The Kettle Hole Trail
If you would like to walk around the trail, just follow the arrows on the signposts, which will take you past kettle holes marked by numbered erratic blocks (boulders). Leaflets with a map and further details can be found in the box at the side of the information board at Grandls Hofcafé or in the café itself.
After about half an hour, you will find that the trail divides into two, with one route going to Höhenberg and the other to Limberg. In both cases you will need about 2 – 2.5 hours for the complete walk. Sturdy shoes are recommended.
What are kettle holes?
Kettle holes are depressions in the ground that form when blocks of ice separate from a retreating glacier and become buried in outwash. When they melt, they leave behind hollows that eventually fill with water, sediment or vegetation. The kettle holes on the trail were formed some 18,000 to 12,000 years ago, during the final stage of the last ice age.
Why are kettle holes special?
Kettle holes only occur in glacial landscapes, meaning they are fairly rare. Yet over the past century many have been filled in or levelled off for farming, with the result that fewer and fewer are left.
Kettle holes come in many shapes and sizes and vary in vegetation and microclimatic conditions. As a result, they frequently offer a refuge for plant and animal species unable to survive in intensively farmed landscapes.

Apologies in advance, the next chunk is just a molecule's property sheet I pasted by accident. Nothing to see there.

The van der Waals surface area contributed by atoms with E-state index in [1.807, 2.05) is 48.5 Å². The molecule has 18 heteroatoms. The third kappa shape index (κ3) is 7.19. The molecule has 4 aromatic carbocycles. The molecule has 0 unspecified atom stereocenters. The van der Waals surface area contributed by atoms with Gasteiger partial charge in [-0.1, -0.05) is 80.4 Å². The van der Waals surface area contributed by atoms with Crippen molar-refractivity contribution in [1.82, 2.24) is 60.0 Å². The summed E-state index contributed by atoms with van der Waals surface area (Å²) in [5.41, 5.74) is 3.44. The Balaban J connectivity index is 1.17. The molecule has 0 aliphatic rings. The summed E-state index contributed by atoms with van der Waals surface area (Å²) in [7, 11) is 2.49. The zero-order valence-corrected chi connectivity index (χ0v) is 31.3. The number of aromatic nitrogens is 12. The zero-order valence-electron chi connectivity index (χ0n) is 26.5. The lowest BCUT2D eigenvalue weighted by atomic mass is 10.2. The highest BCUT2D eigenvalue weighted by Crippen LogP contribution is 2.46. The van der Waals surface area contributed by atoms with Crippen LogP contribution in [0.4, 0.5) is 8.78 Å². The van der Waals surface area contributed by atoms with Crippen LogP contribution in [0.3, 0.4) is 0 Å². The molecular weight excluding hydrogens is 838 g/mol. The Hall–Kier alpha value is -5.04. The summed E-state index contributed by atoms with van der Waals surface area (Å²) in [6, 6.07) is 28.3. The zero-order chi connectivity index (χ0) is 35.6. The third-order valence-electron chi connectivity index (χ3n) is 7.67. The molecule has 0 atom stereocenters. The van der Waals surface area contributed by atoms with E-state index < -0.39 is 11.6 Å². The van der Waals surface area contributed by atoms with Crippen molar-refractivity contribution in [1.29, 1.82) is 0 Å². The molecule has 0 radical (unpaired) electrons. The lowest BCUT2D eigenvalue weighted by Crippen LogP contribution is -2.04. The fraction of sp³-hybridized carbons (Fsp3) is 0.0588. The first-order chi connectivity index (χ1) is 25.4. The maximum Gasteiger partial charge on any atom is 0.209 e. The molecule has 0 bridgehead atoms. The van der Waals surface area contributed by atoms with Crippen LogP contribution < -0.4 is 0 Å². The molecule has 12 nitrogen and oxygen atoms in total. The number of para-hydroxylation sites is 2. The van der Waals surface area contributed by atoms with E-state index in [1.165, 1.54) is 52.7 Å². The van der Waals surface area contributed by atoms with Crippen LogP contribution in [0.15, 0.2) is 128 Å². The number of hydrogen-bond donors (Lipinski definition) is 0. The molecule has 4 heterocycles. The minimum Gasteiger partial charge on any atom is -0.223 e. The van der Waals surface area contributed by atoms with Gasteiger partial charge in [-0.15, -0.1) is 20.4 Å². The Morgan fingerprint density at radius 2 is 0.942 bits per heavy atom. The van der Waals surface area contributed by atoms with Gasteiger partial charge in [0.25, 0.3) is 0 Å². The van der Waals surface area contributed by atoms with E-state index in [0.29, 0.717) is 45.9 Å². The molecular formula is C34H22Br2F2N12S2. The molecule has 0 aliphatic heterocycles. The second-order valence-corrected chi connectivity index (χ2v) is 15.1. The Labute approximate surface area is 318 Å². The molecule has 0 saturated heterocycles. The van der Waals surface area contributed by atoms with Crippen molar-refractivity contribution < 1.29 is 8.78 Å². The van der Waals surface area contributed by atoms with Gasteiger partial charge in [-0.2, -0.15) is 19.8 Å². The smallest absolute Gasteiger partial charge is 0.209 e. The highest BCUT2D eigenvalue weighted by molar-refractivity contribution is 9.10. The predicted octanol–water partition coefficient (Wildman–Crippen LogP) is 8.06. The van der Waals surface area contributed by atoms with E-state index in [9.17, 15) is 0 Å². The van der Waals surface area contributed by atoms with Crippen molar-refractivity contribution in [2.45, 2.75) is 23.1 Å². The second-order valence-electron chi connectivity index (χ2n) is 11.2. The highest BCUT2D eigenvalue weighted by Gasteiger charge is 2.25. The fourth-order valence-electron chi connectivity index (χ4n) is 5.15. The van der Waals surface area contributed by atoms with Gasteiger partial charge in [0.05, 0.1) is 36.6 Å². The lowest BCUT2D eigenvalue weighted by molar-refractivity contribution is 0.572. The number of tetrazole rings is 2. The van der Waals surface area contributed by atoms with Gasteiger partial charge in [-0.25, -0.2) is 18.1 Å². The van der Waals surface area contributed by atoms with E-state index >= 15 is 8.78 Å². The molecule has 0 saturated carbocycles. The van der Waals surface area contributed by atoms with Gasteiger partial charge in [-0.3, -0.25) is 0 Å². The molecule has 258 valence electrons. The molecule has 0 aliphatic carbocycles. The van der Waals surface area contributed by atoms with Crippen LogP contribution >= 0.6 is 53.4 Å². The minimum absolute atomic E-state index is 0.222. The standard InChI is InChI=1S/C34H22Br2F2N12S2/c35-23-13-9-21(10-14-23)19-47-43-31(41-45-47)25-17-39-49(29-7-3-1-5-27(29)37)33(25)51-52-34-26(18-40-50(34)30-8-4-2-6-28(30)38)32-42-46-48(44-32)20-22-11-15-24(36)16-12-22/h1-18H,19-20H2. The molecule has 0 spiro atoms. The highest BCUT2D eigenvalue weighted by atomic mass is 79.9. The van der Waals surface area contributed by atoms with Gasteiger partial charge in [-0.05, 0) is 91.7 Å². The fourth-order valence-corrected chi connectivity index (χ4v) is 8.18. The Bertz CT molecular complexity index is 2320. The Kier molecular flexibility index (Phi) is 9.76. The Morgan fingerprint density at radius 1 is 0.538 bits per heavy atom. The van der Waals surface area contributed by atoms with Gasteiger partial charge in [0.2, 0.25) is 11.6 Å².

A final note ….
The organisers of the Kettle Hole Trail and the landowners hope you enjoy discovering the kettle holes along the trail, but cannot accept liability for accidents.
The Kettle Hole Trail is the work of two local groups – a local chapter of Bund Naturschutz, a Bavarian nature conservation association, and Agenda 21-Haager Land, an Agenda 21 group of volunteers who got together in 1999 to implement ways of sustaining the economy and the environment in the Haag district. Fifty percent of the funding for the original Kettle Hole Trail came from the European Union as part of the EU Community’s Leader+ initiative for rural development, and much support has been provided by local experts, farmers, businesses, politicians and volunteers. It is thanks to a generous endowment from the Gerhard und Ellen Zeidler Stiftung, a local foundation, that it has been possible in 2013 to include further kettle holes in the trail.